Valgrind, GDB, and Python

Valgrind is a great tool for memory debugging, memory leak detection, and profiling. However, both Python and NumPy floods the valgrind output with memory errors - it is therefore necessary to use a debug and valgrind friendly version of Python and NumPy:

sudo apt-get build-dep python
sudo apt-get install zlib1g-dev valgrind

mkdir python_debug_env
cd python_debug_env

# Build and install Python:
export VERSION=2.7.11
tar -xzf Python-$VERSION.tgz
cd Python-$VERSION
./configure --with-pydebug --without-pymalloc --with-valgrind --prefix=$INSTALL_DIR
make install
sudo ln -s $PWD/ /usr/bin/
sudo ln -s $INSTALL_DIR/bin/python /usr/bin/dython
cd ..
rm Python-$VERSION.tgz

# Build and install Cython
export VERSION=0.24
tar -xzf Cython-$VERSION.tar.gz
cd Cython-$VERSION
dython install
cd ..
rm Cython-$VERSION.tar.gz

export VERSION=21.1.0
tar -xzf setuptools-$VERSION.tar.gz
cd setuptools-$VERSION
dython install
cd ..
rm setuptools-$VERSION.tar.gz

# Build and install NumPy
export VERSION=1.11.0
tar -xzf v$VERSION.tar.gz
cd numpy-$VERSION
dython install
cd ..
rm v$VERSION.tar.gz

Build Bohrium with custom Python

Build and install Bohrium (with some components deactivated):

cd bohrium-master
mkdir build
cd build
make install
cd ..

Most Used Commands


GDB supports some helpful Python commands ( To activate, source the file within GDB:

source /usr/bin/

Then you can use Python specific GDB commands such as py-list or py-bt.


Valgrind can be used to detect memory errors by invoking it with:

valgrind --suppressions=<path to bohrium>/misc/valgrind.supp dython <SCRIPT_NAME>

Narrowing the valgrind analysis, add the following to your source code:

#include <valgrind/callgrind.h>
... your code ...
... your code ...

Then run valgrind with the flag:


Invoking valgrind to determine cache-utilization:

--tool=callgrind --simulate-cache=yes <PROG> <PROG_PARAM>

Cluster VEM (MPI)

In order to use MPI with valgrind, the MPI implementation needs to be compiled with PIC and no-dlopen flag. E.g, OpenMPI could be installed as follows:

cd tar -xzf openmpi-1.6.5.tar.gz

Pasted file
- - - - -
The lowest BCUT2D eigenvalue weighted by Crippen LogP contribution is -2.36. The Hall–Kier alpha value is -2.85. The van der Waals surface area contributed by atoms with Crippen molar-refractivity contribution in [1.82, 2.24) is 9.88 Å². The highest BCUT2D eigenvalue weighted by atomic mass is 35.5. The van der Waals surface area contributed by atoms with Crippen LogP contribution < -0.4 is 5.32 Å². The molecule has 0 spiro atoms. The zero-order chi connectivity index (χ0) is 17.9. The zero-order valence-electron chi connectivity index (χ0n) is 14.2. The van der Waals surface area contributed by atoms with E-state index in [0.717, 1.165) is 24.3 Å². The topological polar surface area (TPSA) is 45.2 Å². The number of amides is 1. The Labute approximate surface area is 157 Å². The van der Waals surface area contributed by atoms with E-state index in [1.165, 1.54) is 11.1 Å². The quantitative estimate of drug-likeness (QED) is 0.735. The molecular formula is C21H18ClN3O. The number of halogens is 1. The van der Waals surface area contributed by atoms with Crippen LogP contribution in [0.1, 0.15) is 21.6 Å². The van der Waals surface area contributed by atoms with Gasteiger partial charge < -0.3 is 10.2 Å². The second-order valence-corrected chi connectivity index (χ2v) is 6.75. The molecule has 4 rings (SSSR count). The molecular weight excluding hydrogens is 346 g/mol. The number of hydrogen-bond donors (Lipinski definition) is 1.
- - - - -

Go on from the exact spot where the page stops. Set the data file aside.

cd openmpi-1.6.5
./configure --with-pic --disable-dlopen --prefix=/opt/openmpi
sudo make install

And then executed using valgrind:

export LD_LIBRARY_PATH=/opt/openmpi/lib/:$LD_LIBRARY_PATH
export PATH=/opt/openmpi/bin:$PATH
mpiexec -np 1 valgrind dython test/numpy/ : -np 1 valgrind ~/.local/bh_vem_cluster_slave

Writing Documentation

The documentation is written in Sphinx.

You will need the following to write/build the documentation:

sudo apt-get install doxygen python-sphinx python-docutils python-setuptools

As well as a python-packages breathe and numpydoc for integrating doxygen-docs with Sphinx:

sudo easy_install breathe numpydoc

Overview of the documentation files:

bohrium/doc                 # Root folder of the documentation.
bohrium/doc/source          # Write / Edit the documentation here.
bohrium/doc/build           # Documentation is "rendered" and stored here.
bohrium/doc/Makefile        # This file instructs Sphinx on how to "render" the documentation.
bohrium/doc/make.bat        # ---- || ----, on Windows
bohrium/doc/   # This script pushes the rendered docs to

Most used commands

These commands assume that your current working dir is bohrium/doc.

Initiate doxygen:

make doxy

Render a html version of the docs:

make html

Push the html-rendered docs to, this command assumes that you have write-access to the doc-repos on Bitbucket:

make deploy

The docs still needs a neat way to integrate a full API-documentation of the Bohrium core, managers and engines.

Continuous Integration

Currently we use both a privately hosted Jenkins server as well as Travis for our CI.

Setup jenkins:

wget -q -O - | sudo apt-key add -
sudo sh -c 'echo deb binary/ > /etc/apt/sources.list.d/jenkins.list'
sudo apt-get update
sudo apt-get install jenkins

Then configure it via the web interface.